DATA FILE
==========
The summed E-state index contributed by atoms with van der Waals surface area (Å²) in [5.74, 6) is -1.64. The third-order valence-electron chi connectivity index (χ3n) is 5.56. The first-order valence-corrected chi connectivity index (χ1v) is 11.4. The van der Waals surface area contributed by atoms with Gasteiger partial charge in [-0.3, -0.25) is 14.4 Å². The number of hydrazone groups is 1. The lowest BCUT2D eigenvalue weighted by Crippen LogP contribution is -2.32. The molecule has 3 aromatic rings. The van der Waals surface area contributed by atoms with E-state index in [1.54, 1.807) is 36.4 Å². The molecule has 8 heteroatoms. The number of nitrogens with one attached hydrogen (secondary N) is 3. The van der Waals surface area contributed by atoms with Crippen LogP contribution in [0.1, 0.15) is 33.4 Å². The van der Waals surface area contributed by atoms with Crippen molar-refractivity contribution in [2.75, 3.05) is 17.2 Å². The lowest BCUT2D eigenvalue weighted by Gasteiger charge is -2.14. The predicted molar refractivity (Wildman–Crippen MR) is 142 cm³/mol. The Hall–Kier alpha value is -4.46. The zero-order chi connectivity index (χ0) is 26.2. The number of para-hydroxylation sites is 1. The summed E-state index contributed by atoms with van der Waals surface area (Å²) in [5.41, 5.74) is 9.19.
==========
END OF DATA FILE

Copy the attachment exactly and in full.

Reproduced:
The summed E-state index contributed by atoms with van der Waals surface area (Å²) in [5.74, 6) is -1.64. The third-order valence-electron chi connectivity index (χ3n) is 5.56. The first-order valence-corrected chi connectivity index (χ1v) is 11.4. The van der Waals surface area contributed by atoms with Gasteiger partial charge in [-0.3, -0.25) is 14.4 Å². The number of hydrazone groups is 1. The lowest BCUT2D eigenvalue weighted by Crippen LogP contribution is -2.32. The molecule has 3 aromatic rings. The van der Waals surface area contributed by atoms with E-state index in [1.54, 1.807) is 36.4 Å². The molecule has 8 heteroatoms. The number of nitrogens with one attached hydrogen (secondary N) is 3. The van der Waals surface area contributed by atoms with Crippen LogP contribution in [0.1, 0.15) is 33.4 Å². The van der Waals surface area contributed by atoms with Crippen molar-refractivity contribution in [2.75, 3.05) is 17.2 Å². The lowest BCUT2D eigenvalue weighted by Gasteiger charge is -2.14. The predicted molar refractivity (Wildman–Crippen MR) is 142 cm³/mol. The Hall–Kier alpha value is -4.46. The zero-order chi connectivity index (χ0) is 26.2. The number of para-hydroxylation sites is 1. The summed E-state index contributed by atoms with van der Waals surface area (Å²) in [5.41, 5.74) is 9.19.